Cardiac Control

Cardiac Control: The Cardiac Center in the medulla.


The cardioacceleratory center sends impulses through the sympathetic nervous system in the cardiac nerves. These fibers innervate the SA node and AV node and the ventricular myocardium. Effects on the SA and AV nodes are an increase in depolarization rate by reducing the resting membrane polarization. Effect on the myocardium is to increase contractility thus increasing force and therefore volume of contraction. Sympathetic stimulation increases both rate and volume of the heart.

The cardioinhibitory center sends impulses through the parasympathetic division, the vagus nerve, to the SA and AV nodes, but only sparingly to the atrial myocardium, and not at all to ventricular myocardium. Its effect is to slow the rate of depolarization by increasing the resting potential, i.e. hyperpolarization.

The parasympathetic division controls the heart at rest, keeping its rhythm slow and regular. This is referred to as normal vagal tone. Parasympathetic effects are inhibited and the sympathetic division exerts its effects during stress, i.e. exercise, emotions, "fight or flight" response, and temperature.

Inputs to the Cardiac Center:

Baroreceptors in the aortic and carotid sinuses. The baroreceptor reflex is responsible for the moment to moment maintenance of normal blood pressure.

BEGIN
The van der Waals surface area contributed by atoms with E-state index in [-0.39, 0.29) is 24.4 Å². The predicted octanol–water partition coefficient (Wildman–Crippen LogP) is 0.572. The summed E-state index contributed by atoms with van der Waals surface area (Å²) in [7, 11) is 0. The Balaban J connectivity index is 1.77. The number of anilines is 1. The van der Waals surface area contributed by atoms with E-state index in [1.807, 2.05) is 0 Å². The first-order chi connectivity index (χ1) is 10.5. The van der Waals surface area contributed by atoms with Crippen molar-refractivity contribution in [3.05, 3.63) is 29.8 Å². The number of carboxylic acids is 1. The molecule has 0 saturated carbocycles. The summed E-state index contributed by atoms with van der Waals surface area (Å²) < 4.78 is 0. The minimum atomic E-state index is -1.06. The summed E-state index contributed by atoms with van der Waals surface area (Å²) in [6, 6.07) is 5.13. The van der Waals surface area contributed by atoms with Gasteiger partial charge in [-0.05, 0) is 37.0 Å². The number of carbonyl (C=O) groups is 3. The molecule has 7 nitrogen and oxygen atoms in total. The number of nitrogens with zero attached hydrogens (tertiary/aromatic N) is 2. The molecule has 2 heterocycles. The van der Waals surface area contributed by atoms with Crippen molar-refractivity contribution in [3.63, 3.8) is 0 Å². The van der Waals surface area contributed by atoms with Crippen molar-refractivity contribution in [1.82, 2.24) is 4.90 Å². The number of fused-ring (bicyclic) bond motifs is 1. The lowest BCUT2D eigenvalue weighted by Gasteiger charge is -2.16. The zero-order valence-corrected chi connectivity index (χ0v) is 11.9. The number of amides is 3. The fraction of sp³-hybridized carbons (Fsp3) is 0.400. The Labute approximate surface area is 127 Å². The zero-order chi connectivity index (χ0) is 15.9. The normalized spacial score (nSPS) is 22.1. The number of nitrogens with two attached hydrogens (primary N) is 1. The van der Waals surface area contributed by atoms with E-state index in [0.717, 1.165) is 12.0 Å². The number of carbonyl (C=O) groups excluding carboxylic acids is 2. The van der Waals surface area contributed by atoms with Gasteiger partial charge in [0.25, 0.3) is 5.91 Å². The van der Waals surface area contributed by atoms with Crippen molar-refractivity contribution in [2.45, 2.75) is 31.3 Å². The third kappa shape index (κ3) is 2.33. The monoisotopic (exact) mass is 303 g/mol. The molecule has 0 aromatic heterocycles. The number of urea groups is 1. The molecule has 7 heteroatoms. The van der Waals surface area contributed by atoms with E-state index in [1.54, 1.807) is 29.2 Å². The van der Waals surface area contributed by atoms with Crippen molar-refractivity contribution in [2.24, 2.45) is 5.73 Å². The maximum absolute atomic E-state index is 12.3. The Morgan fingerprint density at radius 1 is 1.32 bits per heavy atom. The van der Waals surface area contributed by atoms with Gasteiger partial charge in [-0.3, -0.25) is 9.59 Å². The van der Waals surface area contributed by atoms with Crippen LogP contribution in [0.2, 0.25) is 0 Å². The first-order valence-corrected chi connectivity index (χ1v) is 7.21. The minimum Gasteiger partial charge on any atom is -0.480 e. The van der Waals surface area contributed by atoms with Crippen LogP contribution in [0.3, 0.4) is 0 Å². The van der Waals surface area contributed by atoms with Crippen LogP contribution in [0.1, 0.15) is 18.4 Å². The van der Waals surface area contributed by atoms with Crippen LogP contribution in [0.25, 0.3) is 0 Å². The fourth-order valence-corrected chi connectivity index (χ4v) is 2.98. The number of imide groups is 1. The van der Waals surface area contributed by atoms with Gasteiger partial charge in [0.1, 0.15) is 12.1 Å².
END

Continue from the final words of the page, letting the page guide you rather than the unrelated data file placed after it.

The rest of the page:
Higher brain (hypothalamus): stimulates the center in response to exercise, emotions, "fight or flight", temperature.

Intrinsic Controls of the Heart:

Right Heart Reflex - Pressoreceptors (stretch receptors) in the right atrium respond to stretch due to increased venous return. The reflex acts through a short neural circuit to stimulate the sympathetic nervous system resulting in increased rate and force of contraction. This regulates output to input

The Frank-Starling Law - (Starling's Law of the Heart) - Like skeletal muscle the myocardium has a length tension curve which results in an optimum level of stretch producing the maximum force of contraction. A healthy heart normally operates at a stretch less than this optimum level and when exercise causes increased venous return and increased stretch of the myocardium, the result is increased force of contraction to automatically pump the increased volume out of the heart. I.e. the heart automatically compensates its output to its input.

An important relationship in cardiac output is this one: